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P19 Direct observational study of infusion errors associated with smart-pump technology in paediatric intensive care
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  1. Moninne Howlett1,
  2. Erika Brereton1,
  3. Cormac Breatnach1,
  4. Brian Cleary2
  1. 1Children’s Health Ireland
  2. 2School of Pharmacy, Royal College of Surgeons in Ireland

Abstract

Aims Processes for delivery of high-risk infusions in paediatric intensive care units (PICUs) are complex. Standard concentration infusions (SCIs), smart-pumps and electronic prescribing are recommended medication error reduction strategies.1 2 Implementation rates are low in Irish and UK hospitals.2 3 Since 2012, the PICU of an Irish tertiary paediatric hospital has been using a smart-pump SCI library, interfaced with electronic infusion orders (Philips ICCA®). The incidence of infusion errors is unknown. This study aims to determine the frequency, severity and distribution of smart-pump infusion errors and to identify contributory factors to the occurrence of infusion errors.

Methods Programmed infusions are directly observed at the bedside. Parameters are compared against medication orders and auto-populated infusion data. Identified deviations are categorised as either medication errors or discrepancies. Five opportunities for error (OEs) were identified: programming, administration, documentation, assignment, data transfer. Error rates (%) are calculated as: infusions with errors; and errors per OE. Pre-defined definitions, multi-disciplinary consensus and grading processes are employed.

Results A total of 1023 infusions for 175 patients were directly observed on 27 days between February and September 2017. 74% of patients were under 1 year, 32% under 1 month. The drug-library accommodated 96.5% of all infusions. Compliance with the drug-library was 98.9%. 55 infusions had ≥ 1 error (5.4%); a further 67 (6.3%) had ≥ 1 discrepancy. From a total of 4997 OEs, 72 errors (1.4%) and 107 discrepancies (2.1%) were observed. Documentation errors were most common; programming errors were rare (0.32% OE). Errors are minor, with just one requiring minimal intervention to prevent harm.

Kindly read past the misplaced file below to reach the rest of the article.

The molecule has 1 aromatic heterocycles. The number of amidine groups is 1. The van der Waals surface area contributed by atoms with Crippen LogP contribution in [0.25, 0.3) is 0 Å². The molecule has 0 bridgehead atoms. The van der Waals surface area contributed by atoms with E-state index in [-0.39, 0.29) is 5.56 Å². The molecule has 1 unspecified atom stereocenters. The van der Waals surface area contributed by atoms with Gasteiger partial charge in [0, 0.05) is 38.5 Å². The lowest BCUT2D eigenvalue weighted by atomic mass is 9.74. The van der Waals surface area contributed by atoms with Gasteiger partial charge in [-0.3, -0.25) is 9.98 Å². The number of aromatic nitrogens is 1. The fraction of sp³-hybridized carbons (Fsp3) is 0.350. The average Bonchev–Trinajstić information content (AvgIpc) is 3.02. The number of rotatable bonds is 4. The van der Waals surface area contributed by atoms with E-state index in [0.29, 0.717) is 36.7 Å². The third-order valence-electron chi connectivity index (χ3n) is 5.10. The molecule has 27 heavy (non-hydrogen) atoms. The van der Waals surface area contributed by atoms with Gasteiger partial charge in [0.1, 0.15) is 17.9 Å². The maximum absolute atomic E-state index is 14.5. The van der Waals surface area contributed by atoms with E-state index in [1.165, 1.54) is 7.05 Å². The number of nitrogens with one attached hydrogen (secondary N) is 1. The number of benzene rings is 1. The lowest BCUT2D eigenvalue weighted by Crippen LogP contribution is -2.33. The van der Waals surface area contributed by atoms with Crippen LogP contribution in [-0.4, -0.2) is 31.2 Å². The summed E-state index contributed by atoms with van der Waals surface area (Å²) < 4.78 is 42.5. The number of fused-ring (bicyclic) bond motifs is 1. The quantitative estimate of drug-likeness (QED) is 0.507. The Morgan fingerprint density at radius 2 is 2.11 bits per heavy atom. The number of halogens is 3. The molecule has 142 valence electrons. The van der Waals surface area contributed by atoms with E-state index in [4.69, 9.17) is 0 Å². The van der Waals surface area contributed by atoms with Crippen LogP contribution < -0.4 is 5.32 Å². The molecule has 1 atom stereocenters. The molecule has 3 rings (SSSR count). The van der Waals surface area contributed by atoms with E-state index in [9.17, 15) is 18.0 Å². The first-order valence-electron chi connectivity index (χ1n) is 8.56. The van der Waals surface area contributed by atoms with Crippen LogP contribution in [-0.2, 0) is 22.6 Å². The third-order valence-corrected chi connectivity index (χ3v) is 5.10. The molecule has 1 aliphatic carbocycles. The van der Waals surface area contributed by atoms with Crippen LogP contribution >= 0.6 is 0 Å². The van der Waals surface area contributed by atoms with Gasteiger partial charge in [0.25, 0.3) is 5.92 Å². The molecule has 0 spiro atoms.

Conclusion This study has highlighted the benefits of smart-pumps and auto-populated infusion data in the PICU setting. Identified error rates are low compared to similar studies.4 The findings will contribute to the limited existing knowledge base on impact of these interventions on paediatric infusion administration errors.

References

  1. Institute for Safe Medication Practices, ISMP. 2018–2019 Targeted medication safety best practices for hospitals2018 [Available from: http://www.ismp.org/tools/bestpractices/TMSBP-for-Hospitalsv2.pdf [Accessed: June 2019]

  2. Oskarsdottir T, Harris D, Sutherland A, et al. A national scoping survey of standard infusions in paediatric and neonatal intensive care units in the United Kingdom. J Pharm Pharmacol 2018;70:1324–1331.

  3. Howlett M, Curtin M, Doherty D, Gleeson P, Sheerin M, Breatnach C. Paediatric standardised concentration infusions – A national solution. Arch Dis Child. 2016;101:e2.

  4. Blandford A, Dykes PC, Franklin BD, et al. Intravenous Infusion Administration: A comparative study of practices and errors between the United States and England and their Implications for patient safety. Drug Saf. 2019;42:1157–1165

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